In the desert, Maria has trouble following road signs. The gravity of the road doesn’t allow her the carefree motion madness of a freeway, though her travels are equally aimless. Didion’s beatnikian descriptions heavily influenced Bret Easton Ellis, especially in his first book, Less Than Zero. Maria is “trying not to notice the signs,” Ellis’s protagonists are reluctant to put any meaning on the surface of reality around them.
Maria’s father is an addicted gambler. He loses a house in Reno in a private wager, and puts money in uncertain business deals. He teaches Maria to assess her chances in the game of craps which he compares to life. Despite the fact that he never wins, Maria claims to having inherited his optimism and, in the end, tenacity.
Maria often refers to herself as a “player” (but not an actress), mostly in the context of the roles that society imposes on her. BZ constantly accuses her of “playing,” and forces Helene to “play-or-pay,” though it is in the end his nihilistic attitude to life that brings him to suicide. Hollywood is a place where the thin line between truth and fiction blurs.
After the abortion, Maria suffers from recurring nightmares and ghastly visions featuring dead fetuses, dying children, severed body parts and plumbing.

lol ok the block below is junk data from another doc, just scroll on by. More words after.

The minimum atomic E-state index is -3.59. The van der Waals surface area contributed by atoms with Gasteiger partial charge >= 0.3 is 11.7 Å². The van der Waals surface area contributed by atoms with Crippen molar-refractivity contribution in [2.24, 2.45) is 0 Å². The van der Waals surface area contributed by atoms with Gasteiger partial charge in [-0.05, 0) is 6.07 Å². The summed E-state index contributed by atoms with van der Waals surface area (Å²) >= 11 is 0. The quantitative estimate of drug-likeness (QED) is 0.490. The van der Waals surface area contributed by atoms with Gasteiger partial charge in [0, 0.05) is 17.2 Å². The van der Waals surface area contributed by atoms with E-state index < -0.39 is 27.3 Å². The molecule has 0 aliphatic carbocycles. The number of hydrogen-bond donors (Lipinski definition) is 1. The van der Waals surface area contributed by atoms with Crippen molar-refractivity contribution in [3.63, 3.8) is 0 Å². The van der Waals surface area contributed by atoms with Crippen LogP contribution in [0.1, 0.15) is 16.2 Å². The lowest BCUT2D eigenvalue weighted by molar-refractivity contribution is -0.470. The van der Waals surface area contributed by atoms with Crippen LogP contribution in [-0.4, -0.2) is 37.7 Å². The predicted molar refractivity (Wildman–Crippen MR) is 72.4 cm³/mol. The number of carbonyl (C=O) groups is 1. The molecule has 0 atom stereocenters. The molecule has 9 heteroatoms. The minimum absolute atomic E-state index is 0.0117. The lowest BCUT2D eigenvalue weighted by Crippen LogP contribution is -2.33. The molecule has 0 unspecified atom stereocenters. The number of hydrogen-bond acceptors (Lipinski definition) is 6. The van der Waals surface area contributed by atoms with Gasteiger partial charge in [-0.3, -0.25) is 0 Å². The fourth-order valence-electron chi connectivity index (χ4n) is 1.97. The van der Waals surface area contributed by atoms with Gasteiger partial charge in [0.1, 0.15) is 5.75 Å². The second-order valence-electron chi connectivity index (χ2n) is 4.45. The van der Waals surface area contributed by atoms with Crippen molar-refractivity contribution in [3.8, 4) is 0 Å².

They appear regularly, among others in the room in Encino where Maria undergoes abortion. May have to do with suffocating atmosphere of Wyeth’s environment. Carter is said to dislike air conditioners.
Maria dreams of driving “into the hard white empty core of the world,” then she falls into a sleepless dream. Before termination of her pregnancy, she sleeps between “immaculate” white sheets and wears “white crepe pajamas,” to insure miscarriage. Her mind is like a “blank tape” merely recording impressions and experiences. One of the figures from her dreams is “a man in white duck pants” who was present during the abortion. Whiteness prefigures nothingness and obliteration of memory. It is also in accordance with the stylistic intention of the author to write “a novel so elliptical and fast that it would be over before you noticed it, a novel so fast that it would scarcely exist on the page at all....white space. Empty space.... Insanity/Madness
An aggressive madwoman in a queue at a Market attempts a conversation with Maria, accusing her of inattentiveness. After marrying Carter, she receives letters from “mad people.” Her daughter is having mental problems, and ultimately she herself is admitted to a neuropsychiatric ward. In Didion’s world normality and cause-effect solutions constitute conventions established by unspecified “them.”